Dane


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Related to Dane: Danish

Dane

 (dān)
n.
1. A native or inhabitant of Denmark.
2. A person of Danish ancestry.

[Middle English Dan, from Old Norse Danr.]

Dane

(deɪn)
n
1. (Peoples) a native, citizen, or inhabitant of Denmark
2. (Peoples) any of the Vikings who invaded England from the late 8th to the 11th century ad

Dane

(deɪn)

n.
1. a native or inhabitant of Denmark.
[before 950; Middle English Dan, Old English Dene (pl.), influenced by Old Norse Danir (pl.)]
ThesaurusAntonymsRelated WordsSynonymsLegend:
Noun1.Dane - a native or inhabitant of Denmark
Danmark, Denmark, Kingdom of Denmark - a constitutional monarchy in northern Europe; consists of the mainland of Jutland and many islands between the North Sea and the Baltic Sea
European - a native or inhabitant of Europe
Zealander - a native or inhabitant of Zealand
Translations
Dán
dansker
tanskalainen
Danac
Dani
デンマーク人
덴마크 사람
danskdanska
ชาวเดนมาร์ก
người Đan Mạch

Dane

[deɪn] Ndanés/esa m/f

Dane

[ˈdeɪn] nDanois(e) m/f

Dane

nDäne m, → Dänin f

Dane

[deɪn] ndanese m/f

Dane

دَانْـمَرْكِيّ Dán dansker Däne Δανός danés tanskalainen Danois Danac danese デンマーク人 덴마크 사람 Deen danske Duńczyk dinamarquês датчанин dansk ชาวเดนมาร์ก Danimarkalı người Đan Mạch 丹麦人
References in classic literature ?
The real name of the friend was William Dane, and he, too, was regarded as a shining instance of youthful piety, though somewhat given to over-severity towards weaker brethren, and to be so dazzled by his own light as to hold himself wiser than his teachers.
I never saw a finer-looking man, and somehow he reminded me of an ancient Dane. Not that I know much of ancient Danes, though I knew a modern Dane who did me out of ten pounds; but I remember once seeing a picture of some of those gentry, who, I take it, were a kind of white Zulus.
I am a Dane. My father and mother were Danes, and how they ever came to that bleak bight of land on the west coast I do not know.
As they came nearer a dozen dogs ran barking toward them-- gaunt wolf hounds, a huge great Dane, a nimble-footed collie and a number of yapping, quarrelsome fox terriers.
Potter is the great Dane. He is privileged, all over the post, like Shekels, the Seventh Cavalry's dog, and visits everybody's quarters and picks up everything that is going, in the way of news.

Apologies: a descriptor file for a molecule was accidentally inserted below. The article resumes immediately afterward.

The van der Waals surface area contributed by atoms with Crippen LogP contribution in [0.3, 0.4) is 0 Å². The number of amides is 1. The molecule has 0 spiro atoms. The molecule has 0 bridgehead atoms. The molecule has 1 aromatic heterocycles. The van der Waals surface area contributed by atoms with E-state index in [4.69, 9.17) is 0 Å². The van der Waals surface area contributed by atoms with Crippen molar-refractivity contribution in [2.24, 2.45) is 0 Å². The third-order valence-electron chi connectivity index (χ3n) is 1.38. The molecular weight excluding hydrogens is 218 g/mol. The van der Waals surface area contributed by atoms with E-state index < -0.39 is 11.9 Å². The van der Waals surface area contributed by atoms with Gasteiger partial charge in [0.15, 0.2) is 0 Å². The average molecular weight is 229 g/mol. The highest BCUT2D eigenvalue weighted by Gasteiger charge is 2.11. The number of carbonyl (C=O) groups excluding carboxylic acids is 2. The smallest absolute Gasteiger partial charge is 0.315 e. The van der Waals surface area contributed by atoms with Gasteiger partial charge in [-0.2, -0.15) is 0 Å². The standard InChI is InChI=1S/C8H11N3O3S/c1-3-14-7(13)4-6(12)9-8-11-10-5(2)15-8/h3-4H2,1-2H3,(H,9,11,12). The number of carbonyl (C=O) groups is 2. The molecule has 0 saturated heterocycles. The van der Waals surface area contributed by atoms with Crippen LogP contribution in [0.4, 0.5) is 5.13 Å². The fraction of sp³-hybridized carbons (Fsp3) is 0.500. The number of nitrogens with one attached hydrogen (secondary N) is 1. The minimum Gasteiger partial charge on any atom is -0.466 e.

The hero was a young Dane, who was going up among the fiords to seek his fortune in the northern fisheries; and by a process inevitable in youth I became identified with him, so that I adventured, and enjoyed, and suffered in his person throughout.
Not long after Mary came back from the asylum, I heard a young Dane, who was helping us to thresh, tell Jake and Otto that Chris Lingard's oldest girl had put Ole Benson out of his head, until he had no more sense than his crazy wife.
"It is Christmas Eve," says he, "I mark the date; here I sit alone on a rude couch of rushes, sheltered by the thatch of a herdsman's hut; I, whose inheritance was a kingdom, owe my night's harbourage to a poor serf; my throne is usurped, my crown presses the brow of an invader; I have no friends; my troops wander broken in the hills of Wales; reckless robbers spoil my country; my subjects lie prostrate, their breasts crushed by the heel of the brutal Dane. Fate!
HROTHGAR, King of the Spear Danes, was a mighty man in war, and when he had fought and conquered much, he bethought him that he would build a great and splendid hall, wherein he might feast and be glad with his people.
The bloody battle alluded to in the text, fought and won by King Harold, over his brother the rebellious Tosti, and an auxiliary force of Danes or Norsemen, was said, in the text, and a corresponding note, to have taken place at Stamford, in Leicestershire, and upon the river Welland.
The horrors which the Anglo-Saxons had inflicted on the Britons they themselves were now to suffer from their still heathen and piratical kinsmen the 'Danes' or Northmen, inhabitants or the Scandinavian peninsula and the neighboring coasts.
The village of Hurley, five minutes' walk from the lock, is as old a little spot as there is on the river, dating, as it does, to quote the quaint phraseology of those dim days, "from the times of King Sebert and King Offa." Just past the weir (going up) is Danes' Field, where the invading Danes once encamped, during their march to Gloucestershire; and a little further still, nestling by a sweet corner of the stream, is what is left of Medmenham Abbey.